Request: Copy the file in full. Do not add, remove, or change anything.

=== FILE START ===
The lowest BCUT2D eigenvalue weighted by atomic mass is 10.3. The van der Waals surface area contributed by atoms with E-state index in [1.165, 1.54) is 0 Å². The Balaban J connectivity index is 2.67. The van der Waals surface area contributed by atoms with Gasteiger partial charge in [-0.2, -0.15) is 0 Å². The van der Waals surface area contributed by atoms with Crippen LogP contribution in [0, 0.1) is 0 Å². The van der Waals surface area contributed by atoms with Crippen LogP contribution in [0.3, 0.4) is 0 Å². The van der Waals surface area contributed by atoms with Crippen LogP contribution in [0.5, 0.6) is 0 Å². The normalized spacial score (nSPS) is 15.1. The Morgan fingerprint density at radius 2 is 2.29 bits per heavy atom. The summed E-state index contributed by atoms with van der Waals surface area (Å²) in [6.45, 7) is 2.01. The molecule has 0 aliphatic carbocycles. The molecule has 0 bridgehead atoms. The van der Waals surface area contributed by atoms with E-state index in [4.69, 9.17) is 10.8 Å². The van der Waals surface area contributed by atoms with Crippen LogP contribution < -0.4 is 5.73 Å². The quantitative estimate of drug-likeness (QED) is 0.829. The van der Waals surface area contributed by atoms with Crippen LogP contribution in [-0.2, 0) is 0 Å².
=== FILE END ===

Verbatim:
The lowest BCUT2D eigenvalue weighted by atomic mass is 10.3. The van der Waals surface area contributed by atoms with E-state index in [1.165, 1.54) is 0 Å². The Balaban J connectivity index is 2.67. The van der Waals surface area contributed by atoms with Gasteiger partial charge in [-0.2, -0.15) is 0 Å². The van der Waals surface area contributed by atoms with Crippen LogP contribution in [0, 0.1) is 0 Å². The van der Waals surface area contributed by atoms with Crippen LogP contribution in [0.3, 0.4) is 0 Å². The van der Waals surface area contributed by atoms with Crippen LogP contribution in [0.5, 0.6) is 0 Å². The normalized spacial score (nSPS) is 15.1. The Morgan fingerprint density at radius 2 is 2.29 bits per heavy atom. The summed E-state index contributed by atoms with van der Waals surface area (Å²) in [6.45, 7) is 2.01. The molecule has 0 aliphatic carbocycles. The molecule has 0 bridgehead atoms. The van der Waals surface area contributed by atoms with E-state index in [4.69, 9.17) is 10.8 Å². The van der Waals surface area contributed by atoms with Crippen LogP contribution < -0.4 is 5.73 Å². The quantitative estimate of drug-likeness (QED) is 0.829. The van der Waals surface area contributed by atoms with Crippen LogP contribution in [-0.2, 0) is 0 Å².